Microgreens & Soaking Seeds - When & Why | Bootstrap Farmer

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From our How to Grow Microgreens Series

Transcript is below.

Nick & Nathan from On the Acre in Houston, TX discuss the soaking microgreen seeds for better germination and discuss their method of soaking and straining seeds.  For more advanced microgreens business training, visit our Urban Farm Academy Business of Microgreens course. 

 

 

Pre-measuring our seeds, we put them in these containers up here the Rubbermaid containers and fill them with water and let them sit for six to eight hours.  Anything over that reach happens so we let them sit for six to eight hours anything over that depending on your climate you have to begin to worry about things growing in the water and further washing or rinsing your seeds.

If you do it for that period of time we just dump them into a strainer after that rinse them off and spread them across our pre-soiled trays and that would be the entirety of soaking process. So the way to determine if a seed needs to be soaked or not scientifically is a lot of seeds have a coating around them that prevents germination until they've been moist for a certain amount of time and this chemical it actually dissolves into the water and allows the seed to germinate.

So things like peas and beets and chard they they all have this preventative chemical and it's an inhibitor that you want to make sure that you soak long enough to get that inhibitor fully diluted so that the seed will actually germany and we it's typically larger seeds things like mr. pea tendrils, sunflowers. Seeds that are inside of holes like beets and chard they actually have multiple seeds inside of each one. In order to get them to split open they have to be softened by the water.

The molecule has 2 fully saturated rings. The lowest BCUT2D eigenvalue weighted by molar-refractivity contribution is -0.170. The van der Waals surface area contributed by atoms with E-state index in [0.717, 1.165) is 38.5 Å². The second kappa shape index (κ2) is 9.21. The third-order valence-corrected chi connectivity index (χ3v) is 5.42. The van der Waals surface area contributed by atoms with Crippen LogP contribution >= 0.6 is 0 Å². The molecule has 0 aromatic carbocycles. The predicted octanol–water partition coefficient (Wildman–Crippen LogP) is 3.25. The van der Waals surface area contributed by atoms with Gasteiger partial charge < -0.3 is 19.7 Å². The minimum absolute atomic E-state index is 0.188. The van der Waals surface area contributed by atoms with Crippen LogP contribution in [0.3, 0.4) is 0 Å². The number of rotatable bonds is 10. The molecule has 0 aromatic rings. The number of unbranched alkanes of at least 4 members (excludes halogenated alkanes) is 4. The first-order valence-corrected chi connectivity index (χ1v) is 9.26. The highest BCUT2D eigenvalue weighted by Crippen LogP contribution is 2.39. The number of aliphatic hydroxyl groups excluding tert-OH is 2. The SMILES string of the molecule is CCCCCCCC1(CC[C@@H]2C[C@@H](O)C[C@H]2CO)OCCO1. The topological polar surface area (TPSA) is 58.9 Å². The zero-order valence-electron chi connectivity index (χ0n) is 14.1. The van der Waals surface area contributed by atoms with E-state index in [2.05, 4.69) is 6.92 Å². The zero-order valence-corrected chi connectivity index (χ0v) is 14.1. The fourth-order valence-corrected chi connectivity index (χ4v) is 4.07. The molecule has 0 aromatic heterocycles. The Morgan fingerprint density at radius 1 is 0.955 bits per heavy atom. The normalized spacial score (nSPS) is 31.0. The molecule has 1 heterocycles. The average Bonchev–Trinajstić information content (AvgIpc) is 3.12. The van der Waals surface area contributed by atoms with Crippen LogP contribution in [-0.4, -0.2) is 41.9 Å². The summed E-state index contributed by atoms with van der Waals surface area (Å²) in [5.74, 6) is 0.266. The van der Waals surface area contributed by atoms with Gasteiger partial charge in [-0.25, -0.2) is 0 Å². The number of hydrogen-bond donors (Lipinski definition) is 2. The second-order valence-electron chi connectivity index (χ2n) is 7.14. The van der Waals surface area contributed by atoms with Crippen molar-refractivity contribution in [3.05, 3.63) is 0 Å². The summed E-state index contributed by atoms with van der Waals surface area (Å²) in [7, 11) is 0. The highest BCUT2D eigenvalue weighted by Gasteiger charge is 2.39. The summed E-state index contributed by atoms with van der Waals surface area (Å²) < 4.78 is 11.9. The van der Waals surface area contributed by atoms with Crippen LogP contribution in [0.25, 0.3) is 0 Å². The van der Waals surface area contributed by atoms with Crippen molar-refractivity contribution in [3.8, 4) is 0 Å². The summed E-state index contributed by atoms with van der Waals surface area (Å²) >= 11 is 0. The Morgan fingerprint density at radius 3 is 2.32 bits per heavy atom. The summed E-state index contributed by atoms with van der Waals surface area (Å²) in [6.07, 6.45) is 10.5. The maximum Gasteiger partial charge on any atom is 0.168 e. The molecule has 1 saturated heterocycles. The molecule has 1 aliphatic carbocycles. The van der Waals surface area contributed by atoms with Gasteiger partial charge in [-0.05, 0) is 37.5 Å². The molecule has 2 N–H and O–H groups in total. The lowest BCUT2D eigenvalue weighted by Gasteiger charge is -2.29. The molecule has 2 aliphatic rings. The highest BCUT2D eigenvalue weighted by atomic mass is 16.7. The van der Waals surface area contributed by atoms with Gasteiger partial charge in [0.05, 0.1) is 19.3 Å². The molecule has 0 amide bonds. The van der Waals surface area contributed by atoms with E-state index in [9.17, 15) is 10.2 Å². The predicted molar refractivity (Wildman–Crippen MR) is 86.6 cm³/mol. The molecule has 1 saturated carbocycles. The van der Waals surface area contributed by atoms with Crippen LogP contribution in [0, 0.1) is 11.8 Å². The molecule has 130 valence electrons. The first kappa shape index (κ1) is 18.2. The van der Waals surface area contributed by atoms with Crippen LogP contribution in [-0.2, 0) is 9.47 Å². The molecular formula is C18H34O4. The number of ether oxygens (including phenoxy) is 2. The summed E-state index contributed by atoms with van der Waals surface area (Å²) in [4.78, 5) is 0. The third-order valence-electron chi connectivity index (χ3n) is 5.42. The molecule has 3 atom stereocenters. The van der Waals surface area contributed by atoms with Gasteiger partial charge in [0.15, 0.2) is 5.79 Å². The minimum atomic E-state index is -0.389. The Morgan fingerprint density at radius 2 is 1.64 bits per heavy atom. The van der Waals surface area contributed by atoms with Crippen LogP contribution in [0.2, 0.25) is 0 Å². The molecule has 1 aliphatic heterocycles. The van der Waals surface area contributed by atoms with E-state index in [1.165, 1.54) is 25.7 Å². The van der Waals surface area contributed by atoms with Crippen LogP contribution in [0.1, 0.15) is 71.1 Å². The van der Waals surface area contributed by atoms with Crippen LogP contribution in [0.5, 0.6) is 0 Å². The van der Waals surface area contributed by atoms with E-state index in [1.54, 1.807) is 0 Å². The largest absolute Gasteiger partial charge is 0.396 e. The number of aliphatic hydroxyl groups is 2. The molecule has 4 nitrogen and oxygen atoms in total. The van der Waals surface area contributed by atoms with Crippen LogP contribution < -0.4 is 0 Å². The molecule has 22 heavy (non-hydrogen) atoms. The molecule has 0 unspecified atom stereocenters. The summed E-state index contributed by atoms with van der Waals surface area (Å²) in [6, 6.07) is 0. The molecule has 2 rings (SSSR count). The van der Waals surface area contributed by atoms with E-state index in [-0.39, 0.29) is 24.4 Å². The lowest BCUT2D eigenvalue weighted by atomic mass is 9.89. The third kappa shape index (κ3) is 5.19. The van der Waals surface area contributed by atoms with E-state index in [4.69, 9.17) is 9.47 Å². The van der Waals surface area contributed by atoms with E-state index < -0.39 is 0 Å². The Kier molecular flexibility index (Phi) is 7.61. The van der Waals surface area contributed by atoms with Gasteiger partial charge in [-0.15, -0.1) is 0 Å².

Otherwise even if the seed tries to germinate it's not going to be able to do anything because it can't get out of the out of its hole. If you don't soak your seeds they will germinate just not as much. Some will come up it's not like if you plant a tray nothing is gonna come up if you don't soak, so it just helps you get a better germination. So without soaking you make it 10% whereas with a proper so can you you'll probably get around 95%.

So the process of scarification is where you take a seed and you use an abrasive surface to scratch it and this kind of it allows the water to sneak in past the inhibitor basically and allow it to germinate it's an easier or I wouldn't say it's easier it's a different way to cause germination to occur in seeds that are hard to germinate. We actually just ordered our hummingbird seeds and everywhere I read about them they wrote they say that you need to use scarification to get them to germinate in their desert plants so that makes sense they would need to wait for a really good ring in order to grow. {Blank} {Blank}



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